Julia Fraley, Supervisor, Benton County, MN Sheriff’s Office:

“We screen every caller who requests face time with a deputy or emergency medical personnel. We have also had several reports of people reporting others who may be positive for COVID-19. This could be an emerging trend that could lead to further issues.”


Gaining access to medical data: New HIPAA guidance

In recent weeks, several law enforcement leaders have expressed frustration over the inability of 9-1-1 personnel to obtain information about whether a person at the location of a call for service is a confirmed case of COVID-19 or is at risk of having been exposed, because such information is generally protected by HIPAA.

New guidance from the HHS Office for Civil Rights states that public safety personnel can gain access to this information in most instances. HIPAA allows information to be shared under several circumstances, including:

  • To notify a public health authority in order to prevent or control spread of disease;
  • When first responders may be at risk of infection; and
  • When the disclosure of protected health information to first responders is necessary to prevent or lessen a serious and imminent threat to the health and safety of a person or the public.

Chief John Bryfonski, Bedord, NH Police Department:

“Initially, we were not getting a list of positive COVID-19 patients from our state Department of Health and Human Services. But our Chiefs’ Association found guidance from the federal government that allows first responders to receive protected health information as an allowed exception under HIPAA.”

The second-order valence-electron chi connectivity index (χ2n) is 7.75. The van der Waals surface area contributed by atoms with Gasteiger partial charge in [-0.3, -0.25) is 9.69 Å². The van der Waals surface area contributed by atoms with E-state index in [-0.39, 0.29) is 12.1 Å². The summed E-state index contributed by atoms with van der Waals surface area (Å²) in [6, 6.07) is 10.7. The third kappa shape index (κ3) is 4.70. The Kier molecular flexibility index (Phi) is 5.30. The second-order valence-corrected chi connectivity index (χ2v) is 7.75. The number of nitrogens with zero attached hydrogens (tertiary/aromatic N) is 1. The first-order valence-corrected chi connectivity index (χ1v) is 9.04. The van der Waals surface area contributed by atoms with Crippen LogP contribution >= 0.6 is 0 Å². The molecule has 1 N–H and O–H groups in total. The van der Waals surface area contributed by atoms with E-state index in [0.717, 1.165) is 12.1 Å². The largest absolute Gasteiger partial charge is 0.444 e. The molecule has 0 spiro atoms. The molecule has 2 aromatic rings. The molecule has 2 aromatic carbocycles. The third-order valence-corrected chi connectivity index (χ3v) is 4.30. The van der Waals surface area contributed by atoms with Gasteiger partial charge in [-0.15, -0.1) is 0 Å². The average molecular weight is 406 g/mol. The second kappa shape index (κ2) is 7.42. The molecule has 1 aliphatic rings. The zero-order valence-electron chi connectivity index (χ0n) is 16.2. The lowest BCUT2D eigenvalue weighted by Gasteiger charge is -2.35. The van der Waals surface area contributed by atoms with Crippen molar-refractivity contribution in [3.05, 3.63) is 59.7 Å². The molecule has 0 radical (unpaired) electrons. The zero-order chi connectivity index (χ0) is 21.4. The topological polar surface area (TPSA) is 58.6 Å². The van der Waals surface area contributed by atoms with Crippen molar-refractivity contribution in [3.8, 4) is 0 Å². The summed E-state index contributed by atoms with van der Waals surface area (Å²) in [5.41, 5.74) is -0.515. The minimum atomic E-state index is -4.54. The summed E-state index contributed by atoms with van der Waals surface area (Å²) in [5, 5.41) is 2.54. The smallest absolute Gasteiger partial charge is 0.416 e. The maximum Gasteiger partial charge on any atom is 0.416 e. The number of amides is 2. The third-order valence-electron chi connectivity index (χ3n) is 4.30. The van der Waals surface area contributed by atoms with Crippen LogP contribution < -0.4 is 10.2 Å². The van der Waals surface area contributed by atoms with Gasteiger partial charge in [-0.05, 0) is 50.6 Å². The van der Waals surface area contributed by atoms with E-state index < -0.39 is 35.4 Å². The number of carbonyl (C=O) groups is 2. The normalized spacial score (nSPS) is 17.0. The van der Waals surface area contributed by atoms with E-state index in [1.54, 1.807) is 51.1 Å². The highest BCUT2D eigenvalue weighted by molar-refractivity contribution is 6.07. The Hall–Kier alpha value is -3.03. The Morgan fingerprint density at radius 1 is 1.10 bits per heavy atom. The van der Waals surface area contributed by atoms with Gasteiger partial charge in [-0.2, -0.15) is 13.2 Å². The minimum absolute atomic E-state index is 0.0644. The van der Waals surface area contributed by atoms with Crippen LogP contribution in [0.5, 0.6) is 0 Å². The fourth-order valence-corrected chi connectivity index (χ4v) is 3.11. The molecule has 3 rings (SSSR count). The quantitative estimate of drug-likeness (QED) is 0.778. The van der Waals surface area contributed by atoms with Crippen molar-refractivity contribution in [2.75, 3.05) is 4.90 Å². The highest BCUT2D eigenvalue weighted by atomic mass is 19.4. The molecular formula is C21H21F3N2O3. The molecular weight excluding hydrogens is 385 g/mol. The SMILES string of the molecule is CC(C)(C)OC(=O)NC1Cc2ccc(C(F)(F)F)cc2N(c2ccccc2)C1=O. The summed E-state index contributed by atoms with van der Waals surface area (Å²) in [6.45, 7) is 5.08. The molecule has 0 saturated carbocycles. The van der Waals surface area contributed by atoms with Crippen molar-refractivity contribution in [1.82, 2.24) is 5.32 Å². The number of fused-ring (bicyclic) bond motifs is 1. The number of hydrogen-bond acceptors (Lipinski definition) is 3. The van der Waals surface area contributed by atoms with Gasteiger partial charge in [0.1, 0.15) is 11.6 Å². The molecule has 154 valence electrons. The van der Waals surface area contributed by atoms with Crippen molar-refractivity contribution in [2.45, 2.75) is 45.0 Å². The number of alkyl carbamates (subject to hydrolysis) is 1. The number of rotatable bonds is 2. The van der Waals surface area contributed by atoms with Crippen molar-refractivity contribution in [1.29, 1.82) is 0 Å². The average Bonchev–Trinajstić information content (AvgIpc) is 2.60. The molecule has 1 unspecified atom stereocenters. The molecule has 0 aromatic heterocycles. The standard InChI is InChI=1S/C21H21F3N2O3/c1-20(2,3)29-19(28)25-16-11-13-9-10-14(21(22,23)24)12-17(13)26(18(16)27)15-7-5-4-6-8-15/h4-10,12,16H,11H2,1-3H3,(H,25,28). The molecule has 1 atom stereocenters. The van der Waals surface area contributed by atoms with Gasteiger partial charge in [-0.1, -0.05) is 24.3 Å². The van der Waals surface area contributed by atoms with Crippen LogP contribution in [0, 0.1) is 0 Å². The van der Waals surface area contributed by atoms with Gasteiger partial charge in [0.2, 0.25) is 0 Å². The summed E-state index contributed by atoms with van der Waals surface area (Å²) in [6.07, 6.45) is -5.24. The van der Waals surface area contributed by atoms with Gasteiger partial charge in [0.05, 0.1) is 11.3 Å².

Centers for Disease Control and Prevention – Interim Guidance for Emergency Medical Services (EMS) Systems and 9-1-1 Public Safety Answering Points (PSAPs) for COVID-19 in the United States: https://www.cdc.gov/coronavirus/2019-ncov/hcp/guidance-for-ems.html

APCO International (Association of Public-Safety Communications Officials) – Information on COVID-19 for Emergency Communications Centers: https://www.apcointl.org/resources/9-1-1-info/information-on-covid-19-for-emergency-communications-centers/

NENA: The 9-1-1 Association – Coronavirus (COVID-19) Resources: https://www.nena.org/page/covid19


The PERF Daily COVID-19 Report is part of the Critical Issues in Policing project, supported by the Motorola Solutions Foundation.


PERF also is grateful to the Howard G. Buffett Foundation for supporting PERF’s COVID-19 work.